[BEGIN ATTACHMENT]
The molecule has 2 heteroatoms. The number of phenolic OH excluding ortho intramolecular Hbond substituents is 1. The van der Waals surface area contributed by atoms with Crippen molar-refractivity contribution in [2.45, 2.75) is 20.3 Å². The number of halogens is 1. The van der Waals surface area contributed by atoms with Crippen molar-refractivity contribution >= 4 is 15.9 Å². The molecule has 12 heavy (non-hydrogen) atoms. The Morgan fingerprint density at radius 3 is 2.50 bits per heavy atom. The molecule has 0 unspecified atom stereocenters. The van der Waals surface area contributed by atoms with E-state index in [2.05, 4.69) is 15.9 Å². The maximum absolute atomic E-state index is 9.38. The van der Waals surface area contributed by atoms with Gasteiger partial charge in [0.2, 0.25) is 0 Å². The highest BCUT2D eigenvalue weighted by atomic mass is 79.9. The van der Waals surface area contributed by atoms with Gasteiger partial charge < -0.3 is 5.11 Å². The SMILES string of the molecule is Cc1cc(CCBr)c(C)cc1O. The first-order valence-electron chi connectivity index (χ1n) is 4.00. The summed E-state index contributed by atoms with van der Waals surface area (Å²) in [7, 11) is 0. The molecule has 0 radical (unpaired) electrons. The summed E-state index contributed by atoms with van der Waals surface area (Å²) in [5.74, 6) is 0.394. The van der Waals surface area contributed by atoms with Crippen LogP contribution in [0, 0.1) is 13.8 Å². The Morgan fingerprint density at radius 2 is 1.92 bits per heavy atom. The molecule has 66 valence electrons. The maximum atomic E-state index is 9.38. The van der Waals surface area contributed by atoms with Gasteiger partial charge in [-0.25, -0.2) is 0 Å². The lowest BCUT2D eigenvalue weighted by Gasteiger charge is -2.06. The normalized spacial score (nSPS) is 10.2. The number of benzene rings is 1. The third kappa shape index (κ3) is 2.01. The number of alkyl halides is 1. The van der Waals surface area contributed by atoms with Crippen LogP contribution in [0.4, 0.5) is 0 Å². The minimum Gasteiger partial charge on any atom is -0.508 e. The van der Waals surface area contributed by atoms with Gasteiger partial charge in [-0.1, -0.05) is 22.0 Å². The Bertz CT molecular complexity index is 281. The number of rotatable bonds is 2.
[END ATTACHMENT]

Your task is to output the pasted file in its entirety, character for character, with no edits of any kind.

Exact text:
The molecule has 2 heteroatoms. The number of phenolic OH excluding ortho intramolecular Hbond substituents is 1. The van der Waals surface area contributed by atoms with Crippen molar-refractivity contribution in [2.45, 2.75) is 20.3 Å². The number of halogens is 1. The van der Waals surface area contributed by atoms with Crippen molar-refractivity contribution >= 4 is 15.9 Å². The molecule has 12 heavy (non-hydrogen) atoms. The Morgan fingerprint density at radius 3 is 2.50 bits per heavy atom. The molecule has 0 unspecified atom stereocenters. The van der Waals surface area contributed by atoms with E-state index in [2.05, 4.69) is 15.9 Å². The maximum absolute atomic E-state index is 9.38. The van der Waals surface area contributed by atoms with Gasteiger partial charge in [0.2, 0.25) is 0 Å². The highest BCUT2D eigenvalue weighted by atomic mass is 79.9. The van der Waals surface area contributed by atoms with Gasteiger partial charge < -0.3 is 5.11 Å². The SMILES string of the molecule is Cc1cc(CCBr)c(C)cc1O. The first-order valence-electron chi connectivity index (χ1n) is 4.00. The summed E-state index contributed by atoms with van der Waals surface area (Å²) in [7, 11) is 0. The molecule has 0 radical (unpaired) electrons. The summed E-state index contributed by atoms with van der Waals surface area (Å²) in [5.74, 6) is 0.394. The van der Waals surface area contributed by atoms with Crippen LogP contribution in [0, 0.1) is 13.8 Å². The Morgan fingerprint density at radius 2 is 1.92 bits per heavy atom. The molecule has 66 valence electrons. The maximum atomic E-state index is 9.38. The van der Waals surface area contributed by atoms with Gasteiger partial charge in [-0.25, -0.2) is 0 Å². The lowest BCUT2D eigenvalue weighted by Gasteiger charge is -2.06. The normalized spacial score (nSPS) is 10.2. The number of benzene rings is 1. The third kappa shape index (κ3) is 2.01. The number of alkyl halides is 1. The van der Waals surface area contributed by atoms with Crippen LogP contribution in [0.4, 0.5) is 0 Å². The minimum Gasteiger partial charge on any atom is -0.508 e. The van der Waals surface area contributed by atoms with Gasteiger partial charge in [-0.1, -0.05) is 22.0 Å². The Bertz CT molecular complexity index is 281. The number of rotatable bonds is 2.